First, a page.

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Simple ISO 9001 Compliant Document Control

#22
[Andy N] "Mirror" was my choice of language, not his. And his arguments were sufficiently logical that I agreed to address the issues.
"Arguments" are NOT the basis of non-conformity. Objectivity is. Where, objectively speaking, does it say your document control procedure has to state what the standard states? Where is there evidence that your document control procedure isn't requiring something and then this leads to implementation ineffectiveness?

ONLY when an auditor has framed these two issues in their report, do you have enough to work on a corrective action. Being a good auditor isn't "selling" an argument of another way to do things!
 

insect warfare

QA=Question Authority
Trusted
#23
If I may chime in for a bit....

I've read several posts in this thread which seem to advocate the abandonment of a number classification (or codification) system altogether. I do hope that everyone here continues to be aware that there are almost always exceptions to a rule, and as such, this particular one should not be thought of in absolute terms - because every organization is still unique.

Take my situation for example. I do not number my documents to any clause structure (thankfully), but I still "codify" them nonetheless because of one very specific reason - our document titles alone just don't make our documents unique enough.

As we are a smartphone refurbishment company which manages multiple accounts, on the surface the requirements of a particular account may look identical to our other accounts (with common processes such as re-flash, RF/LTE testing, factory reset, etc.), but the testing requirements of these similarly-titled processes can vary greatly, depending on the objectives, resource availability and other various capabilities associated with each account. Without a solid numbering system for us to codify and separate these work instructions/procedures, there would be much internal confusion as to what belongs to who.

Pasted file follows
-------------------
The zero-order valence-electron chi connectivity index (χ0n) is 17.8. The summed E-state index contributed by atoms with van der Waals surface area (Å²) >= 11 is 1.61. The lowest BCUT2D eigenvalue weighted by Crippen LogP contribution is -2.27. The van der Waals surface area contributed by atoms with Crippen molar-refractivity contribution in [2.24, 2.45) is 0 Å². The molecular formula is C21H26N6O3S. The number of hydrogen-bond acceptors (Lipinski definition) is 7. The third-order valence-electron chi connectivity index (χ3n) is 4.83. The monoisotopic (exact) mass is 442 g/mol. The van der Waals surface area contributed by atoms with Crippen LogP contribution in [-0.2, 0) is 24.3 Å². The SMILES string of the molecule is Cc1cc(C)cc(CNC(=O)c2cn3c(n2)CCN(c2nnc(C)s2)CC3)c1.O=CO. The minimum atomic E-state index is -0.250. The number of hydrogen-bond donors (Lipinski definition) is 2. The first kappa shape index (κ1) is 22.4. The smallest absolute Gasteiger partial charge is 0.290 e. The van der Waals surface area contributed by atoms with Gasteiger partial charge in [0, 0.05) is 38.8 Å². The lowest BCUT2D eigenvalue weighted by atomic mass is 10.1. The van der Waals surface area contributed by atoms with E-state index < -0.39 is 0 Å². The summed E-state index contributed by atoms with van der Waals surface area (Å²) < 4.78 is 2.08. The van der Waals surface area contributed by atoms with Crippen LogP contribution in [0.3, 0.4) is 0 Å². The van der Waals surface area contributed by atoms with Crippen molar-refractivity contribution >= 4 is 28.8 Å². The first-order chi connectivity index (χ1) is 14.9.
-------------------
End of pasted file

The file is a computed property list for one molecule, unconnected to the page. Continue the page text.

Naturally, I had to take all of this into consideration when setting up the original system to keep up with all the curve-balls I knew I would be thrown as a process owner, after all our resources were just as limited as the next organization (currently we are sporting 9K, 14K, 18K and R2 certifications, so we must have been doing something right up until then).

While our document codifying system works well for us, I can also appreciate the merits of not employing such a system - only to the extent that it does not negatively impact the effectiveness of the business management system itself.

My thoughts....

Brian :rolleyes:
 

Pancho

wikineer
Super Moderator
#24
...
As we are a smartphone refurbishment company which manages multiple accounts, on the surface the requirements of a particular account may look identical to our other accounts (with common processes such as re-flash, RF/LTE testing, factory reset, etc.), but the testing requirements of these similarly-titled processes can vary greatly, depending on the objectives, resource availability and other various capabilities associated with each account. Without a solid numbering system for us to codify and separate these work instructions/procedures, there would be much internal confusion as to what belongs to who.
...
Interesting point, Brian. When you get a new account, do you set up new testing procedures specific for that account? Do you also have a "generic" version of the procedures with a different number?

Being project-driven, we have a similar problem. Each project has a unique contract, with specific requirements for that project. Upon logging a new job, it gets a project-number and its own workspace to contain documents specific to that project. Then, within each project, we use a document numbering system. In our system, project numbers and project-document numbers have three reasons to exist: (1) they keep the various "Design Reports" or "Installation Manuals" for different projects distinguishable, (2) they provide a convenient sort method for often-used tables of documents within a project, or tables of projects, and (3) clients seem to like them.